to govern the province. Legates were the leaders of a legion, a military unit. The legion in charge of Palestine was once closely associated with Julius Caesar; it had jurisdiction over Syria as well as Palestine.
Taxes in Palestine, which previously went to pay the expenses of the Temple, now went to pay for a new temple to Jupiter Capitolinus. The most obvious influence of the Romans on visual art in Palestine was the
sudden proliferation of statues of humans, and human figures in crafts and fine arts. Judaism forbade human representations. Before the Romans, geometric or floral motifs were used, in deference to Jewish practice.
The Romans also increased the number of cities in Palestine and undertook massive construction projects. A Roman forum was built at Sebaste (formerly known as Samaria); a Roman theatre at Scythopolis (formerly
called Beth Shean). Many temples to Greco-Roman gods were built in Palestine during the 100s A.D. under Rome's policy of cultural imperialism; most were converted to churches or synagogues after the Roman Empire
Marble floors from the Palatine Palace, Rome, ca. 100 A.D. Many of the colored stones on this floor came from Egypt called Aegyptus in Latin.
Egypt did not have the status of a province but was run and exploited like the private estate of the Emperor. The Romans used Egyptian and other stones in floor decorations, both public and private, from about 30
B.C. when Egypt was conquered by them. Colored Egyptian marble came from the eastern desert. Shipping it was dangerous and costly. By the end of the First Century A.D. the Romans started decorating ceilings
with stonework like that above.
Marble and other stones from various parts of the Empire were cut into shapes that fit into patterns. Sometimes a floor would have a herringbone pattern made of tile. This was called opus spicuatum. When
a floor was made of both tile and concrete is was called opus signinum.
Remnants of such floors are commonly found at international auctions. Floor surfaces from later in the Roman Empire sometimes include gold or glass pieces.
Portico in Ostia, the major port of Rome, constructed ca. 120 A.D.
The sea creatures in this piece would appeal to many peoples from many alien cultures, who came to the bustling port of Ostia with their individual pagan beliefs. It would not offend any of them. Its absence of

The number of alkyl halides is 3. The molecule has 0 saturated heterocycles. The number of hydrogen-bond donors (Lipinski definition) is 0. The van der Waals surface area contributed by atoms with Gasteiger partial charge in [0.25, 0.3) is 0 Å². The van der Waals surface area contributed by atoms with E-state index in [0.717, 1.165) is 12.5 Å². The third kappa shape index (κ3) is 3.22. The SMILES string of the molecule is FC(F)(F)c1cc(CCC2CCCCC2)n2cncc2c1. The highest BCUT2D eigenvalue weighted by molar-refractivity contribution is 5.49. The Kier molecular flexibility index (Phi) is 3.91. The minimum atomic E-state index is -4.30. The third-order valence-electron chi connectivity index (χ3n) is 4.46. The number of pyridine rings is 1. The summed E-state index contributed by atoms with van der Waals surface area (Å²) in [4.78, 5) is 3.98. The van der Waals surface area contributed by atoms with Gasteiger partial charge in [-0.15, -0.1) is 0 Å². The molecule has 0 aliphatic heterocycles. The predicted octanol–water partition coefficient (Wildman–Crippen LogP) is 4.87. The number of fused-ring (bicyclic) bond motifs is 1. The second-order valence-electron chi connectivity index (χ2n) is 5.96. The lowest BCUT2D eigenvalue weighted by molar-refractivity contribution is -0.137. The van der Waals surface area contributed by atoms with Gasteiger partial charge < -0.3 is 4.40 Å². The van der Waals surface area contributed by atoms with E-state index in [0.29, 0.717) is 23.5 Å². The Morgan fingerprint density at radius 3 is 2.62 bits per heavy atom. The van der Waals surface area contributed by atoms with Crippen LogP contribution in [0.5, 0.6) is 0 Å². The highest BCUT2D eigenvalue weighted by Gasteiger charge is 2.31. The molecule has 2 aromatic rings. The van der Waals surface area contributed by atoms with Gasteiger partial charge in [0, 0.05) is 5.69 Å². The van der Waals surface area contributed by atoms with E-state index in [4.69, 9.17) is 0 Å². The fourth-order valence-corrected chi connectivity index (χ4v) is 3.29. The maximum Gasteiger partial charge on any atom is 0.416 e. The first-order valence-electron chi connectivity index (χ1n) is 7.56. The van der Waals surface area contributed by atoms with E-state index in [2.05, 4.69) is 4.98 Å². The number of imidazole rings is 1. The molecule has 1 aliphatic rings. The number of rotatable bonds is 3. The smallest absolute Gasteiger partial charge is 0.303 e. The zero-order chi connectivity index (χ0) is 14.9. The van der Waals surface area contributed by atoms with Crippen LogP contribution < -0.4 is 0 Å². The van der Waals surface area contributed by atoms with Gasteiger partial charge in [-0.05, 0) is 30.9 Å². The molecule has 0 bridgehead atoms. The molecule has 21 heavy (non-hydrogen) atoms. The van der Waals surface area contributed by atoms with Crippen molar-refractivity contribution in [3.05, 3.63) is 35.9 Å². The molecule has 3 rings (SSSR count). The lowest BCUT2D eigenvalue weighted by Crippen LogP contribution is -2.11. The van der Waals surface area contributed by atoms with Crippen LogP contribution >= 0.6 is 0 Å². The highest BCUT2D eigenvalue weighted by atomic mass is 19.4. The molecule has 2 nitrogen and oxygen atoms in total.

human figures would not rankle Christian or Jewish sensibilities. This mosaic is dramatic because of its simplicity of design and its use of only two colors. Portions of such mosaics are often found at auction.
In Latin a mosaic was called opus vermiculatum. Most mosaics had stone, tile, pottery and glass. The one at Ostia may have fewer elements resulting in a more homogeneous appearance. During the middle
years of the Roman Empire, there was a greater emphasis on decorating public spaces and the exterior of buildings. In the later Empire, the pattern was reversed and public spaces tended to be spare, while interiors
Statue of a woman, Roman, ca. 2nd century A.D., copy of 2nd century B.C. Greek funerary sculpture, Height: 198 cm., Private collection, United States.
In death, the wealthy private citizen of this period could nearly rival the emperor in commemorative artwork. Anyone who could pay a commission could have a splendid sculpture such as the one above, found in the
mausoleum of a private person.
In public buildings paid for by private funds, the wealthy often put up exquisitely-made statues of their wives, mistresses, children, parents in niches. For instance, in the Second Century A.D., Herodes Atticus,
a wealthy landowner and public official, put up a fountain-house at Olympia, Greece to commemorate the Emperor. It was decorated with statues of his parents, wife, and some of his students.
While we have drawings and descriptions of sculpture with this exact pose, draping, and general appearance, there are no other extant examples. It is a relatively rare type called Pudcitia Braccio-Nuovo,
but is in flawed condition. Its provenance is cloudy. It sold recently at an international auction house, but not for an astronomical price.
Apis Bull, bronze, Roman Empire, ca. 100 A.D. It is thought that there were once inlaid stones in the eyes, and there was a crown of gold since detached. 12.7 cm high. Private collection, United States.
The Apis bull was the sacred bull of Egypt but under the Roman emperors its worship became an official Roman state-sanctioned cult. The Apis bull was part of the myth of Osiris, the god of the Underworld but also
associated with reincarnation more generally. The cult was one of the secret mystery cults popular in Rome during the time of Trajan and Hadrian. These cults were concerned with securing a happy afterlife. Such
cults all required elaborate initiation rites; the substance of these rites is no longer known.
Other Eastern gods also became the subject of Roman cults during this time, among the most popular were Isis, the Great Mother, and Mithras. All these mysteries were syncretic, in other words, worship of one did
not preclude worship in another. Worshippers often created individual religions with portions of Asian cults, traditional Roman religion, and sometimes Judaism or Christianity.
The Apis bull sculpture above is a small piece, of medium-good quality that sold for a reasonable price at auction. It had a readily-traceable provenance and is in good condition.
Right Arm, Twice-Lifesize, most likely from a statue of Zeus-Serapis, 2nd Century A.D. Based on a lost original by Bryaxis, Alexandria, Egypt created in the 3rd Century B.C. Length: 87 cm, Private Collection United States.
The god Serapis was worshipped as a healer of the profoundly ill, and worker of miracles. He communicated to his followers in their dreams. Serapis was typically depicted with the face and beard of Zeus. Zeus was
the Indo-European Great Father deity. He appears in Greek, Mesopotamian, and Indian myth. In remote antiquity he was the god of the sky and weather thought to be enthroned in distant mountains.
In representations of Serapis, his left arm up was held up and his left hand grasping the staff of Asclepius, the god most closely associated with medicine. According to both Tactius and Plutarch, the cult of Serapis
was brought to Egypt by the Ptolemies, who became adherents of the cult while in Asia Minor. During the later Roman Empire, the worship of Serapis was eclipsed by the cult of the female deity Isis.
This is a good piece, with much dramatic punch, and somewhat marred condition. It sold at auction in New York for a respectably high price.